Ruling

00927-21 A man v Mail Online

    • Date complaint received

      17th June 2021

    • Outcome

      No breach - after investigation

    • Code provisions

      9 Reporting of crime

Decision of the Complaints Committee – 00927-21 A man v Mail Online

Summary of Complaint

1. A man complained to the Independent Press Standards Organisation that Mail Online breached Clause 9 (Reporting of Crime) of the Editors’ Code of Practice in an article published on 28 January 2021.

2. The article reported on ongoing appeal proceedings brought by a man who had been convicted of serious crimes some years prior. The article contained information about the convicted man’s background, including the occupation of his father – which was religious in nature, and related to a specific religious denomination – and his hometown.

3. The complainant was the father of the convicted man. He said that the article breached Clause 9, as he considered that he was identified by the details included in the article without his consent. He said that the reference to his occupation in conjunction with the hometown of his son was sufficient to identify him, as he had been the only individual with that occupation within that community. He said that details about his occupation and his son’s hometown, where the complainant had still been living at the time of publication, were not relevant to the story, where his son had not been resident in the hometown at the time of the crimes for which was convicted and his occupation had no bearing on his son’s crimes. He said that he had attended the appeal proceedings which the article reported on and that he had previously been identified in coverage relating to his son, sometimes by name.

4. The publication said it did not accept a breach of the Code. It noted that the complainant had not been named in the article, but that he had been widely identified in previous coverage of the crimes and subsequent trial, as he had been pictured attending the original trial; his son had also referred to him in his testimony during the original trial; and the complainant had made a written submission to the court during the original trial. It further said that details of the complainant’s occupation were relevant to the story, as the religious nature of his occupation provided context to the convicted man’s crimes, to which religion was pertinent.

5. Notwithstanding that it did not accept that the Code had been breached, it offered to remove details about the complainant’s religious denomination from the article under complaint and to make its editorial staff aware that the complainant was opposed to its use in articles relating to his son’s crimes and conviction, should this resolve the complaint, though it said that it could not guarantee that such references would not appear in future coverage of the complainant’s son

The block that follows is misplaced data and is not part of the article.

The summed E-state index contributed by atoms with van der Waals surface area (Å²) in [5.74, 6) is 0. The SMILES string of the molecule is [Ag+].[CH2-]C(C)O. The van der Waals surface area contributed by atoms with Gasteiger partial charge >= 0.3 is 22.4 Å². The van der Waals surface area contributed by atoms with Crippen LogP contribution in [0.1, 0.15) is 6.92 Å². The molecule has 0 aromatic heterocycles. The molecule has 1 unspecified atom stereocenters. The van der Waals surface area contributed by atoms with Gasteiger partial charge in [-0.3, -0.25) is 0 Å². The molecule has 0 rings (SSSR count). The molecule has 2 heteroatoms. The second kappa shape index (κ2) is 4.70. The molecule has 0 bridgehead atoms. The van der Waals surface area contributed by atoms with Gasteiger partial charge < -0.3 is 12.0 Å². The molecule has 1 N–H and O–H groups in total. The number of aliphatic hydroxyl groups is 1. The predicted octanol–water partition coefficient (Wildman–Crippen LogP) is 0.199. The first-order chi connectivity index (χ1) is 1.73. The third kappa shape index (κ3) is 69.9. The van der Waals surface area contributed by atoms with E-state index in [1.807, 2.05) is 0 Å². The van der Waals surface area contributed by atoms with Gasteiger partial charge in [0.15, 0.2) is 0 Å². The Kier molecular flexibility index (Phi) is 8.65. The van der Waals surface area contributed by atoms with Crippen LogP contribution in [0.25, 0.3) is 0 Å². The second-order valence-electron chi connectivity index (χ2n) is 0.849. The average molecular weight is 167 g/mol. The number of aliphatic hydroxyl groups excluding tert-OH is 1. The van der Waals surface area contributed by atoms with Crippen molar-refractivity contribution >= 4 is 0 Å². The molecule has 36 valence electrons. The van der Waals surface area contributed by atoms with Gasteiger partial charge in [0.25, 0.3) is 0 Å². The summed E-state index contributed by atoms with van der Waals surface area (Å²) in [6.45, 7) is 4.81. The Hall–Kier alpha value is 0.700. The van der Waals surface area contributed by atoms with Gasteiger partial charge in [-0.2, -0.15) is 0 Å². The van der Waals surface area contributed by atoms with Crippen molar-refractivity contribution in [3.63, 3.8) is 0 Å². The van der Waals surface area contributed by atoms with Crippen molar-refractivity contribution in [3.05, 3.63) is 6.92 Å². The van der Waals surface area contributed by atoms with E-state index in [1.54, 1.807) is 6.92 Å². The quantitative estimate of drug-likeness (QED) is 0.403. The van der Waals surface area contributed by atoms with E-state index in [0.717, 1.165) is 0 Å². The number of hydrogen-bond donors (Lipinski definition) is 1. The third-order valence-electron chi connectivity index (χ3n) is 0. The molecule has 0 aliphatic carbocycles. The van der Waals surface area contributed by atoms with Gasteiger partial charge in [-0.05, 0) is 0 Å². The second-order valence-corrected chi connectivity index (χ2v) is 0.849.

6. The complainant said that he would only be content to resolve his complaint should the publication remove his religious denomination from all articles about his son, and assure him that no such reference would appear in future reporting about his son.

Relevant Code Provisions

Clause 9 (Reporting of crime)

i) Relatives or friends of persons convicted or accused of crime should not generally be identified without their consent, unless they are genuinely relevant to the story.

Findings of the Committee

7. The Committee turned first to the question of whether the article identified the complainant. It noted that, while the complainant was not named, it is possible to be identified in an article without being named – for instance, via the publication of a photograph, or a number of specific biographical details. In this case, the Committee did not find that the inclusion of the complainant’s occupation, religious denomination, and the hometown of his son was sufficient to identify him to readers, noting that the article did not suggest that the complainant lived in his son’s hometown. It acknowledged that there had been a large amount of coverage of the original case which mentioned the complainant, either by name or by relation to the complainant, and that the complainant had found this distressing. However, where the references to the complainant in the article were brief and not specific, the Committee did not consider that the article under complaint had identified the complainant in relation to his son’s crimes and convictions.

8. The Committee also noted that the complainant had attended both his son’s original trial and the subsequent appeal proceedings, and that he had been referred to several times in the original proceedings. While the Committee acknowledged the distress felt by the complainant at the continued publication of articles which referred to him either implicitly or explicitly, it found that he was genuinely relevant to the story of the article, which was a report of Appeal proceedings which the complainant had attended. There was no breach of Clause 9 (i).

Conclusions

9. The complaint was not upheld.

Remedial Action Required

10. N/A

 

Date complaint received: 04/02/2021

Date complaint concluded by IPSO: 02/06/2021